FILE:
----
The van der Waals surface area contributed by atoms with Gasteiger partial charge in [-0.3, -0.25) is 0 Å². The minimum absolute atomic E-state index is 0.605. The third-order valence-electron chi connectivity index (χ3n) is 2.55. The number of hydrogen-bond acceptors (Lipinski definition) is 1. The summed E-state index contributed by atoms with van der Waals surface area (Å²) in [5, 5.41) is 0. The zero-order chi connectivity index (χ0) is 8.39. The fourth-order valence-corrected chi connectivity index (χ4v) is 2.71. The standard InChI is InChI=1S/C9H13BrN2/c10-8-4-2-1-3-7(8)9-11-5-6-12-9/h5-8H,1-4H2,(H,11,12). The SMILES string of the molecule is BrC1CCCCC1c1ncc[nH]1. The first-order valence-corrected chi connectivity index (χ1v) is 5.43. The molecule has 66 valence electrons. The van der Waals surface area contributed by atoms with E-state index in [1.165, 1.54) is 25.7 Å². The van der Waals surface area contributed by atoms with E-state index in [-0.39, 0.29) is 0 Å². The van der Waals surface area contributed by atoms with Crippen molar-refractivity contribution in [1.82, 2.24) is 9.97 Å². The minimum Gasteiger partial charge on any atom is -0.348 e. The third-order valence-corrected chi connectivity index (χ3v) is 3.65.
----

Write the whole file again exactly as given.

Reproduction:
The van der Waals surface area contributed by atoms with Gasteiger partial charge in [-0.3, -0.25) is 0 Å². The minimum absolute atomic E-state index is 0.605. The third-order valence-electron chi connectivity index (χ3n) is 2.55. The number of hydrogen-bond acceptors (Lipinski definition) is 1. The summed E-state index contributed by atoms with van der Waals surface area (Å²) in [5, 5.41) is 0. The zero-order chi connectivity index (χ0) is 8.39. The fourth-order valence-corrected chi connectivity index (χ4v) is 2.71. The standard InChI is InChI=1S/C9H13BrN2/c10-8-4-2-1-3-7(8)9-11-5-6-12-9/h5-8H,1-4H2,(H,11,12). The SMILES string of the molecule is BrC1CCCCC1c1ncc[nH]1. The first-order valence-corrected chi connectivity index (χ1v) is 5.43. The molecule has 66 valence electrons. The van der Waals surface area contributed by atoms with E-state index in [1.165, 1.54) is 25.7 Å². The van der Waals surface area contributed by atoms with E-state index in [-0.39, 0.29) is 0 Å². The van der Waals surface area contributed by atoms with Crippen molar-refractivity contribution in [1.82, 2.24) is 9.97 Å². The minimum Gasteiger partial charge on any atom is -0.348 e. The third-order valence-corrected chi connectivity index (χ3v) is 3.65.